Ingenuity: NASA flies first helicopter on Mars [video]
19 April 2021 - 14:20
NASA successfully commissioned the controlled flight of a small helicopter on Mars, a planet with an atmosphere so thin, it accounts for 1% of Earth’s density.
On Monday, the US National Aeronautics and Space Administration (NASA) achieved a momentous breakthrough when a team led by Pasadena’s Jet Propulsion Laboratory successfully controlled the flight of a small helicopter on Mars.
NASA flies first helicopter on Mars
The drone which JPL Project Manager MiMi Aung and others nicknamed ‘Ingenuity’, achieved propulsion on the Red Planet, something that was — until Monday — unheard of since Mars’ atmosphere is so thin, it accounts for 1% of Earth’s density.
“We can now say that human beings have flown a rotorcraft on another planet,” Aung delightfully said, barely able to contain her emotions.
Inside the JPL command room, some could be heard likening the historic feat to the ‘Wright Brothers moment’ from 1903 when Wilbur and Orville conducted the first powered, controlled aircraft flight here on Earth.
Watch: Mini helicopter achieves propulson on the Red Planet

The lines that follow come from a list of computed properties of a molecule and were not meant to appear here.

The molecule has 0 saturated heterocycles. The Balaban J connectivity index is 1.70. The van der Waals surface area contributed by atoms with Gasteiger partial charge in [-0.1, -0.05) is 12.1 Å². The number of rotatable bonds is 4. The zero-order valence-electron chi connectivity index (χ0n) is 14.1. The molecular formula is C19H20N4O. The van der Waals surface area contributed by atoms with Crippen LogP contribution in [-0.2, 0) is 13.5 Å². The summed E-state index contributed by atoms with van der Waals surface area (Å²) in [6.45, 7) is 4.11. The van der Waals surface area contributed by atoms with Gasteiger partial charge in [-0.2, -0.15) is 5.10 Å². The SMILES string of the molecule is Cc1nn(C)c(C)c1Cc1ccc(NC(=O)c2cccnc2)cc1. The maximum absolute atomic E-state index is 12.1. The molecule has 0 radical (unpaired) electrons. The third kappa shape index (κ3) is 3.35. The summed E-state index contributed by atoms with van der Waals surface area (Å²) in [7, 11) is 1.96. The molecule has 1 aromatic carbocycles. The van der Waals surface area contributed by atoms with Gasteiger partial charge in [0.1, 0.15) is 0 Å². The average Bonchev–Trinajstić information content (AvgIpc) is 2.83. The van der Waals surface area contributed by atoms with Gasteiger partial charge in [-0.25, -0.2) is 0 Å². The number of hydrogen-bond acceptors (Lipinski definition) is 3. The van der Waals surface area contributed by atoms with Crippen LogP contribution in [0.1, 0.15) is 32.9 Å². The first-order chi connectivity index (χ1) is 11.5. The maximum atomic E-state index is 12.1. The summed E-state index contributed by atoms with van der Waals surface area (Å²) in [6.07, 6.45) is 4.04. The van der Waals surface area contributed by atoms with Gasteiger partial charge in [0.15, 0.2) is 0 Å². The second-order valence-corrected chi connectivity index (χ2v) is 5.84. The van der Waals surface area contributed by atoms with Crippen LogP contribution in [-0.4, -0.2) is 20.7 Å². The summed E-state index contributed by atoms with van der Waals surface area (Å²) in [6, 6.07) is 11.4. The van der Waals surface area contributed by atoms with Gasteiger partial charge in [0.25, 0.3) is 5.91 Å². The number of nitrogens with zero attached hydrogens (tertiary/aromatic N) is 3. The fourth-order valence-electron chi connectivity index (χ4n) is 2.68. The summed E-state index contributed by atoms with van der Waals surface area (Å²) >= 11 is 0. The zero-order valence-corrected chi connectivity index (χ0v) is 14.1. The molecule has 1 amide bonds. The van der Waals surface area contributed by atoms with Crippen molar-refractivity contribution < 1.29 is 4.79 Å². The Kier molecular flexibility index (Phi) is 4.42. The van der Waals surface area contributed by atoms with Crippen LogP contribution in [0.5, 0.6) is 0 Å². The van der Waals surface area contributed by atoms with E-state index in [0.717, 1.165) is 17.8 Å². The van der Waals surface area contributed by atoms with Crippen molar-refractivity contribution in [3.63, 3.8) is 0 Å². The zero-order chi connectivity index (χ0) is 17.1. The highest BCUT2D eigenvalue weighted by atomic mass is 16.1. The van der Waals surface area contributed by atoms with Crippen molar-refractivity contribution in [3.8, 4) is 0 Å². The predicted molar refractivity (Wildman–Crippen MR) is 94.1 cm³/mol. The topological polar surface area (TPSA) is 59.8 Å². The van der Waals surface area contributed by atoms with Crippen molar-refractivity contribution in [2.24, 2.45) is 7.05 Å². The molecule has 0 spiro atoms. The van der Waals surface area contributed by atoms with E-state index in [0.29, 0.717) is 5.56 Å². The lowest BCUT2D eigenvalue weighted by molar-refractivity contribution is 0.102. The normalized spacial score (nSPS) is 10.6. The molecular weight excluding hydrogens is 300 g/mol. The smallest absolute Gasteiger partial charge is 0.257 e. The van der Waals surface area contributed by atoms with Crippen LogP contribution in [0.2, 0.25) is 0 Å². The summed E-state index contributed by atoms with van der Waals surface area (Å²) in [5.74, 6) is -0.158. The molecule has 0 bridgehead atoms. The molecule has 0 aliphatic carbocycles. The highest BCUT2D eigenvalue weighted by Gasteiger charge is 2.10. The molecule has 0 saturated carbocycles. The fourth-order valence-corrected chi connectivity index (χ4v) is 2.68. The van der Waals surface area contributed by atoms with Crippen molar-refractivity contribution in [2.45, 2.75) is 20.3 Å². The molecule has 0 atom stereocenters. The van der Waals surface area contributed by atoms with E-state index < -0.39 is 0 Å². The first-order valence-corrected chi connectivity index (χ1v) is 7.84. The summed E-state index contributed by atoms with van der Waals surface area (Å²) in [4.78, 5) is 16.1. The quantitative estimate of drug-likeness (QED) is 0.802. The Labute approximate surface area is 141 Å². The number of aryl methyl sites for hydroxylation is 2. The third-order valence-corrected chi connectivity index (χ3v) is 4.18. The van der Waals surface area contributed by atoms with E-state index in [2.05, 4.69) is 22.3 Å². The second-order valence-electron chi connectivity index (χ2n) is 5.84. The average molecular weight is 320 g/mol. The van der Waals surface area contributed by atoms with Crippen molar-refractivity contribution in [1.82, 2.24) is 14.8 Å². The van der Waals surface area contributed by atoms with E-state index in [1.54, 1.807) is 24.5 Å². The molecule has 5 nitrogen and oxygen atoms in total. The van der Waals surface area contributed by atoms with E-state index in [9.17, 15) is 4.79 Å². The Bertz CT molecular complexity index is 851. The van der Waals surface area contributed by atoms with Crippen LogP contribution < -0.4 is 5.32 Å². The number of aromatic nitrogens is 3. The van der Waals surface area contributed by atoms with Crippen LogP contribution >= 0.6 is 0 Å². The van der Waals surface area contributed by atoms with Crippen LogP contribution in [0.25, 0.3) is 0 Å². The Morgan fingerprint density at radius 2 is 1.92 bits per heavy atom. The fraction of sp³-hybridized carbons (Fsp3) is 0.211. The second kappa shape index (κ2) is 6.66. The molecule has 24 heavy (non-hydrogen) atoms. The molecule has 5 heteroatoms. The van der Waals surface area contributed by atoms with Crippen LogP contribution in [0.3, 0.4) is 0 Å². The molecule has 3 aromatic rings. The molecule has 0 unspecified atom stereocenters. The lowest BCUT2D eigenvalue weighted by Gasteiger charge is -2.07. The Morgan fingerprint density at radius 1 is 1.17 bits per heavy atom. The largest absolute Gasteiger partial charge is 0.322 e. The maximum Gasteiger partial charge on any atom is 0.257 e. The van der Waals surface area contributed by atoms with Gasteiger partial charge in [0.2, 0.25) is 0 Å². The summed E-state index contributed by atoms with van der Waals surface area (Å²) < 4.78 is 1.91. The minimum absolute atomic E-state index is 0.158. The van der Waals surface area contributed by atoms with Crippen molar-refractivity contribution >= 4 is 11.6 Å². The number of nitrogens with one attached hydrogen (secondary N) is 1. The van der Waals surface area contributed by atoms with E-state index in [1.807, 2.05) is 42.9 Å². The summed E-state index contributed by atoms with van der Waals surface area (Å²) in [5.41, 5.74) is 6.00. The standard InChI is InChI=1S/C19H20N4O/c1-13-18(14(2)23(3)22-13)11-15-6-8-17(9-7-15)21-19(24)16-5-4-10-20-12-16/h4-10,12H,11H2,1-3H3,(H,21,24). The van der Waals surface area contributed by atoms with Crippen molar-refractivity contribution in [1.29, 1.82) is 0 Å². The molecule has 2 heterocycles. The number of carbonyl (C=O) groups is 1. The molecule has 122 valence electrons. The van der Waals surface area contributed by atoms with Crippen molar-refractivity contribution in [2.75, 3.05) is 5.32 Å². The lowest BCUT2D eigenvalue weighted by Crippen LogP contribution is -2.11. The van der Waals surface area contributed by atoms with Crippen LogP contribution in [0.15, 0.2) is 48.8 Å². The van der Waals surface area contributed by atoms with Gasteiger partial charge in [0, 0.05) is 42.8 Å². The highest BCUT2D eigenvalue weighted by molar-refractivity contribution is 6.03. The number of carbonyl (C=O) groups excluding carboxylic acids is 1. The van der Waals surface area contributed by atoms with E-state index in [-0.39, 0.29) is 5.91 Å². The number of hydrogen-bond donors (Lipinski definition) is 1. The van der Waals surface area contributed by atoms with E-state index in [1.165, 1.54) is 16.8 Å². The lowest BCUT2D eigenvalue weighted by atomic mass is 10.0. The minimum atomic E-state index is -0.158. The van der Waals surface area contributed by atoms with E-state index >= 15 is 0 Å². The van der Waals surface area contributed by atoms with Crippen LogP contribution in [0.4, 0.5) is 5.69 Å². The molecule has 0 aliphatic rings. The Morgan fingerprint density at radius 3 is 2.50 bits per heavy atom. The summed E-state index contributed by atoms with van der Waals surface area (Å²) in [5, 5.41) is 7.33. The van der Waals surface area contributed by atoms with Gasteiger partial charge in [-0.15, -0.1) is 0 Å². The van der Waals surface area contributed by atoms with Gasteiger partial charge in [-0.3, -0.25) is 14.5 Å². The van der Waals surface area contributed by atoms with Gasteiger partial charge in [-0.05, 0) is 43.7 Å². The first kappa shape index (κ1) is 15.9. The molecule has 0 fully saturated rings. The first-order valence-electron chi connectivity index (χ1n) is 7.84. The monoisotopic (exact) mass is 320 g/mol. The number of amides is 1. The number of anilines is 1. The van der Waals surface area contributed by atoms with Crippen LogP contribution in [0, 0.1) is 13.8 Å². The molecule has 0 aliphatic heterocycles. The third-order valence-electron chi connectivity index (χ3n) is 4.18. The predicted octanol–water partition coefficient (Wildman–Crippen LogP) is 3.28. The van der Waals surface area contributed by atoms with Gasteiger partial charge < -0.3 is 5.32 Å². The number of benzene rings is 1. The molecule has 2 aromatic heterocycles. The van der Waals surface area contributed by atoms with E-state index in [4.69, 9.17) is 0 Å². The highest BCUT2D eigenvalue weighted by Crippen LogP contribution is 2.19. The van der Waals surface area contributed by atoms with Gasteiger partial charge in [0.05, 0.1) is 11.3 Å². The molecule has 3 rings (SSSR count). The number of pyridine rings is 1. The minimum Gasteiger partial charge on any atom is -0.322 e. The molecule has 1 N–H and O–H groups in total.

Here is footage of the event that was broadcast live from the JPL’s social media accounts:
🚁🔴 LIVE: Today’s the day! Join the Ingenuity #MarsHelicopter team now in mission control as they receive data in real time and find out if the first flight on another planet was successful: https://t.co/0r5Q22ryUC— NASA (@NASA) April 19, 2021
Ingenuity managed to rise to about three metres, with its blades rotating at over 2 500 revolutions per minute. This test run gave space researchers confirmation that according to science, propulsion is possible on the Red Planet.
In the coming days, more propulsion tests will be conducted, as newer benchmarks are set for the test drone. NASA confirmed that another four flight attempts will be made, each one hopefully taking Ingenuity further afield. Here is a screenshot of the heli’s shadow taken as it was lifting off:
It happened. Today our #MarsHelicopter proved that powered, controlled flight from the surface of another planet is possible. It takes a little ingenuity, perseverance, and spirit to make that opportunity a reality: https://t.co/oT3rrBm6wj pic.twitter.com/u63GKshp0G— NASA (@NASA) April 19, 2021
Currently, NASA is depending on its flagship Perserverance Rover to oversee ifs Mars expedition. For the most part, the rover’s mission on Mars is centred around astrobiology and searching “for signs of ancient microbial life.”
“The rover will characterize the planet’s geology and past climate, pave the way for human exploration of the Red Planet, and be the first mission to collect and cache Martian rock and regolith (broken rock and dust),” NASA noted in a statement.
However, this expedition and more voyages on other planets can be achieved at greater lengths with the advent of drone technology and Ingenuity has proven this to be possible.